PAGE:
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Facebook Stays, Everybody's Happy, but Nothing Has Changed

Paul BuddeAfter some turmoil, Facebook won the war with the Australian Government as the necessary changes were made to the legislation that avoided them needing to change their business model. Those subtleties are lost in the general press. What counts for the popular media is that they were able to spin some great stories around the fact that Australia stood up to the giants. That brought international attention, which boosted the ego of Australian Prime Minister Scott Morrison. more

Cybersecurity Tech Accord: 98% of Registrar Whois Requests Unrequited

Frederick FelmanWhen a brand goes so far as to ask a domain name registrar for Whois (the registration contact details) of a potentially abusive domain name, there's likely a lot at stake. Most often, the request is prompted by consumer safety concerns, such as the risk to consumers posed by a malicious site. Other times, the demand has a simple goal: to have a dialog with the registrant about the use of trademarks or other intellectual property in order to avoid extreme action. more

Let's Bring Telecom Manufacturing Back to the US

Doug DawsonPresident Biden recently signed an executive order that will require that the federal government buys more goods produced in the United States. This was done to promote American jobs and to keep profits at home. It's a great idea, but it suffers from one big flaw -- we don't manufacture a lot of things in the US anymore. Statistics are hard to pin down, but something like 40,000 US factories have shut down over the last decade. more

Macquarie Group Is Set to Shake Up the Digital Infrastructure Market

Paul BuddeA few months ago, I reported on the broader market of which telecommunications infrastructure is a part. I mentioned data centers, cloud computing and data analytics (big data). All together, we can perhaps best call this digital infrastructure. While the importance of this merged set of infrastructures will benefit all economies and societies, I recently focused on regional developments as basically every region and every mid-size town will need to have a digital hub for local computing workloads and storage. more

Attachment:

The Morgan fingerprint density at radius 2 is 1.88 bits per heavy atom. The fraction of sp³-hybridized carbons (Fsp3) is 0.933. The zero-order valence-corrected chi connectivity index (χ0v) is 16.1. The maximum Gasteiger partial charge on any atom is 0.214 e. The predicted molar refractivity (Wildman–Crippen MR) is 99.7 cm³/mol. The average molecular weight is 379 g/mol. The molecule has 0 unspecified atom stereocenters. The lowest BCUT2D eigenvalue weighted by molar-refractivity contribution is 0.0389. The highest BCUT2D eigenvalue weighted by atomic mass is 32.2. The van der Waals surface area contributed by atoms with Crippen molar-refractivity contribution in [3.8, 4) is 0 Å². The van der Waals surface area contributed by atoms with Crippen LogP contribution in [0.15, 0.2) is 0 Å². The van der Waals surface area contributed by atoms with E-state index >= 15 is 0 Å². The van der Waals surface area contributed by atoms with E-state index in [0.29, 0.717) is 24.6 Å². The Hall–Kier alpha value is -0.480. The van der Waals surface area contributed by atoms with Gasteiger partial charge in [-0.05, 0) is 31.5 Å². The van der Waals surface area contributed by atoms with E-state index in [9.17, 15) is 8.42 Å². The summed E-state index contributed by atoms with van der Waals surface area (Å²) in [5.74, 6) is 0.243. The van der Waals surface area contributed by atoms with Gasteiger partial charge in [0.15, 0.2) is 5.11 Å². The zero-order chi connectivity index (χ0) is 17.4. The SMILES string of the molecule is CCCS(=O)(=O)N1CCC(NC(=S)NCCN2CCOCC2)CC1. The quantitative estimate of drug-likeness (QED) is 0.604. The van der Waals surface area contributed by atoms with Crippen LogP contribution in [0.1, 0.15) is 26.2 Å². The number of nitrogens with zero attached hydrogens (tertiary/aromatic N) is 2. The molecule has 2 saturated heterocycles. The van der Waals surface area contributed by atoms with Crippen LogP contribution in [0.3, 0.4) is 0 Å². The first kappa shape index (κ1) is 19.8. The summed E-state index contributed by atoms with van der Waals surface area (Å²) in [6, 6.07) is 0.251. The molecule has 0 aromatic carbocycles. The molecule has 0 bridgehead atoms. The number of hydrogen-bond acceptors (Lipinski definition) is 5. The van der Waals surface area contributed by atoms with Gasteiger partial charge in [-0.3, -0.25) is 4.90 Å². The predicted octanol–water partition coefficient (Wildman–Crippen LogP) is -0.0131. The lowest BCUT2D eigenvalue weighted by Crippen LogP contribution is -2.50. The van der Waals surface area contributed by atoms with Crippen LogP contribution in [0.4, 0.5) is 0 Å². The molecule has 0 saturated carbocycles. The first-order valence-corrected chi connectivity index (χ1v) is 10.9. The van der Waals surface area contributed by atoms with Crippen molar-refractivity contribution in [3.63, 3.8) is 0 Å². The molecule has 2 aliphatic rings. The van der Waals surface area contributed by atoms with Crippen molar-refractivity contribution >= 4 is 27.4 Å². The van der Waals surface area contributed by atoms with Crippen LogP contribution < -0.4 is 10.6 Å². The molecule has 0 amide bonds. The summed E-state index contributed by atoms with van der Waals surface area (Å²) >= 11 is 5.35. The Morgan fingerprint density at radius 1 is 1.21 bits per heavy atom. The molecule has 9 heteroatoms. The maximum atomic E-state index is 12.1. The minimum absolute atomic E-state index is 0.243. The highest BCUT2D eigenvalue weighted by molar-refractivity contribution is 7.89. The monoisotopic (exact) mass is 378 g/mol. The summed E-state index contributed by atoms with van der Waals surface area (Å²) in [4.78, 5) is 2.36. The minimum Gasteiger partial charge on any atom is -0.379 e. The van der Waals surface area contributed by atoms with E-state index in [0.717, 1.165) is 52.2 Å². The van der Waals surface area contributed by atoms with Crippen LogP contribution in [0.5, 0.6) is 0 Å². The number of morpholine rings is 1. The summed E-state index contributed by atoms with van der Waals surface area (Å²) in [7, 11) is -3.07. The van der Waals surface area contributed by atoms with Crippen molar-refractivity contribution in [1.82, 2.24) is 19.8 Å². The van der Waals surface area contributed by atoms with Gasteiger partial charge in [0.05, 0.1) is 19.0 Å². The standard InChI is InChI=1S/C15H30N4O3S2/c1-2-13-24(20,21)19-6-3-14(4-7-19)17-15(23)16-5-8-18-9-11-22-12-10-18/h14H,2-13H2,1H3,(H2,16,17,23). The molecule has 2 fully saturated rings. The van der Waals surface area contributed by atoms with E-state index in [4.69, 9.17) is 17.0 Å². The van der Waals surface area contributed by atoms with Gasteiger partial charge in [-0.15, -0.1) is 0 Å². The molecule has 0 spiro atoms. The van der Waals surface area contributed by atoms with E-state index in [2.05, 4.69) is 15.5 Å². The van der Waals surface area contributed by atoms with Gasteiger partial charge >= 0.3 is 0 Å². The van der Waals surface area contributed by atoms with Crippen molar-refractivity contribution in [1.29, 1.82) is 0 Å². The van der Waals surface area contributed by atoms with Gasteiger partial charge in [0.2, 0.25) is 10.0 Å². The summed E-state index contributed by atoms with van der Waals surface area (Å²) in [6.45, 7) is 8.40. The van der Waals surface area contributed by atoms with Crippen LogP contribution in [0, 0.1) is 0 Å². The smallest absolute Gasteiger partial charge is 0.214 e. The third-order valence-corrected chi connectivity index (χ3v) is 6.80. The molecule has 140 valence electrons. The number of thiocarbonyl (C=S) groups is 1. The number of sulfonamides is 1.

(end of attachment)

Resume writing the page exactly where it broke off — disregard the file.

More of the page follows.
Facebook Is Right to Call the Australian Government Bluff

Paul BuddeAs mentioned in previous analyses, the way that the Government has approached its battle with the digital giants has been flawed from the beginning. True, its tough stand had made Google pay media companies well above what these companies would have been able to negotiate individually with Google, but the fundamentals of why these battles are taking place are still unchanged. more

Busting Domain Name Secondary Market Myths

Zak MuscovitchThe Secondary Market in domain names plays a critical role in Internet commerce yet is often misunderstood. This article will attempt to clear up some of the myths that frequently arise when discussing the Secondary Market... Domain name investors are but one group participating in the thriving domain name Secondary Market, in which already registered domain names move from one owner to another. more

An Institute to Combat DNS Abuse

Graeme BuntonOver the last few years, it's become clear that abuse of the Domain Name System -- whether in the form of malware, botnets, phishing, pharming, or spam -- threatens to undermine trust in the Internet. At Public Interest Registry, we believe that every new .ORG makes the world a better place. That means anything that gets in the way of that is a threat, and that includes DNS Abuse. more

SpaceX Starlink Is Coming to Low-Income Nations

Larry PressBeta testers in the US and Canada paid $500 for a terminal and are paying $99 per month for the service. The beta tests began in high-income countries, but SpaceX is beginning to roll Starlink out and will include low-income nations, for example, India. Last September, SpaceX responded to a request for consultation on a roadmap to promote broadband connectivity and enhanced broadband speed from TRAI, the Telecommunications Regulatory Authority of India. more

Emergence, Rise and Fall of Surveillance Capitalism, Part 2: Rise and Fall

Klaus StollOne of the consequences of the Jan 6th events is a renewed attention towards Surveillance Capitalism as a key doctrine undermining democracy.2 This part 2 of the 2 part series of discusses the rise and fall of Surveillance Capitalism under the premise that the better we understand the danger at the door, the better we are able to confront it. more

Google Set to Survive in Oz, but Far Bigger Threats Are on the Way

Paul BuddeThe signs are that the Australian Government and Google are close to a compromise. The Government's main demands stay in place, but some of the details will be changed. This allows the Government to claim victory, while the damage to Google will be limited... Publishers will, in one way, or another be paid for news, either through a payment based on the value of the news and the value of the Google search facility. more

EU Rulings on Geo-Blocking in Digital Storefronts Will Increase Piracy Rates in the Developing World